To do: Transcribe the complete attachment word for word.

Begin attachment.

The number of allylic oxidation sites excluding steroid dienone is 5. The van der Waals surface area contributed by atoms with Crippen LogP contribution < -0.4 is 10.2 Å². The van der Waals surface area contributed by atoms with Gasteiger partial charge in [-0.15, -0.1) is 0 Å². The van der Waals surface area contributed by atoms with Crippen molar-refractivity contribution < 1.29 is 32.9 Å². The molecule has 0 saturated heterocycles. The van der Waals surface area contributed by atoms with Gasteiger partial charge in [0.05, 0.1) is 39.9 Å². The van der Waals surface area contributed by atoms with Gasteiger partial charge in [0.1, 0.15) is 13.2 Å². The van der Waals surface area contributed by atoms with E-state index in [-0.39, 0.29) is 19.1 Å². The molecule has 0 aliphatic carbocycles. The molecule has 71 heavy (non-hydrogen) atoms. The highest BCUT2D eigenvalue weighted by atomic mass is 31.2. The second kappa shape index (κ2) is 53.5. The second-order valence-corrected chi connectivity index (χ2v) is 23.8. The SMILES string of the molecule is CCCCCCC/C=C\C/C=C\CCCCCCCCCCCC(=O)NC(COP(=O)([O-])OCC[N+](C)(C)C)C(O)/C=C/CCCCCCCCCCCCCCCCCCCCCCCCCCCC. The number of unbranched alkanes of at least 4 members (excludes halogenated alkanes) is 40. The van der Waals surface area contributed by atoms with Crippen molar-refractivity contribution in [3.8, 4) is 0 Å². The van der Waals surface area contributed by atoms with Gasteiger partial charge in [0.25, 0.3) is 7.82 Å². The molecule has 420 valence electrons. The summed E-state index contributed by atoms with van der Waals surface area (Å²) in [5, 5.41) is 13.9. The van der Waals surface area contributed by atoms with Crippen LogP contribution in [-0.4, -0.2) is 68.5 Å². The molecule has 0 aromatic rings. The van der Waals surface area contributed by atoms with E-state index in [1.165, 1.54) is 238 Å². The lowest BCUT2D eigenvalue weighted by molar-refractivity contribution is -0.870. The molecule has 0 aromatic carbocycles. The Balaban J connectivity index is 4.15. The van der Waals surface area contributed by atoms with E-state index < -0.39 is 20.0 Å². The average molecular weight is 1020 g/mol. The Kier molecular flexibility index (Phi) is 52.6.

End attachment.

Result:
The number of allylic oxidation sites excluding steroid dienone is 5. The van der Waals surface area contributed by atoms with Crippen LogP contribution < -0.4 is 10.2 Å². The van der Waals surface area contributed by atoms with Gasteiger partial charge in [-0.15, -0.1) is 0 Å². The van der Waals surface area contributed by atoms with Crippen molar-refractivity contribution < 1.29 is 32.9 Å². The molecule has 0 saturated heterocycles. The van der Waals surface area contributed by atoms with Gasteiger partial charge in [0.05, 0.1) is 39.9 Å². The van der Waals surface area contributed by atoms with Gasteiger partial charge in [0.1, 0.15) is 13.2 Å². The van der Waals surface area contributed by atoms with E-state index in [-0.39, 0.29) is 19.1 Å². The molecule has 0 aliphatic carbocycles. The molecule has 71 heavy (non-hydrogen) atoms. The highest BCUT2D eigenvalue weighted by atomic mass is 31.2. The second kappa shape index (κ2) is 53.5. The second-order valence-corrected chi connectivity index (χ2v) is 23.8. The SMILES string of the molecule is CCCCCCC/C=C\C/C=C\CCCCCCCCCCCC(=O)NC(COP(=O)([O-])OCC[N+](C)(C)C)C(O)/C=C/CCCCCCCCCCCCCCCCCCCCCCCCCCCC. The number of unbranched alkanes of at least 4 members (excludes halogenated alkanes) is 40. The van der Waals surface area contributed by atoms with Crippen molar-refractivity contribution in [3.8, 4) is 0 Å². The van der Waals surface area contributed by atoms with Gasteiger partial charge in [0.25, 0.3) is 7.82 Å². The molecule has 420 valence electrons. The summed E-state index contributed by atoms with van der Waals surface area (Å²) in [5, 5.41) is 13.9. The van der Waals surface area contributed by atoms with Crippen LogP contribution in [-0.4, -0.2) is 68.5 Å². The molecule has 0 aromatic rings. The van der Waals surface area contributed by atoms with E-state index in [1.165, 1.54) is 238 Å². The lowest BCUT2D eigenvalue weighted by molar-refractivity contribution is -0.870. The molecule has 0 aromatic carbocycles. The Balaban J connectivity index is 4.15. The van der Waals surface area contributed by atoms with E-state index < -0.39 is 20.0 Å². The average molecular weight is 1020 g/mol. The Kier molecular flexibility index (Phi) is 52.6.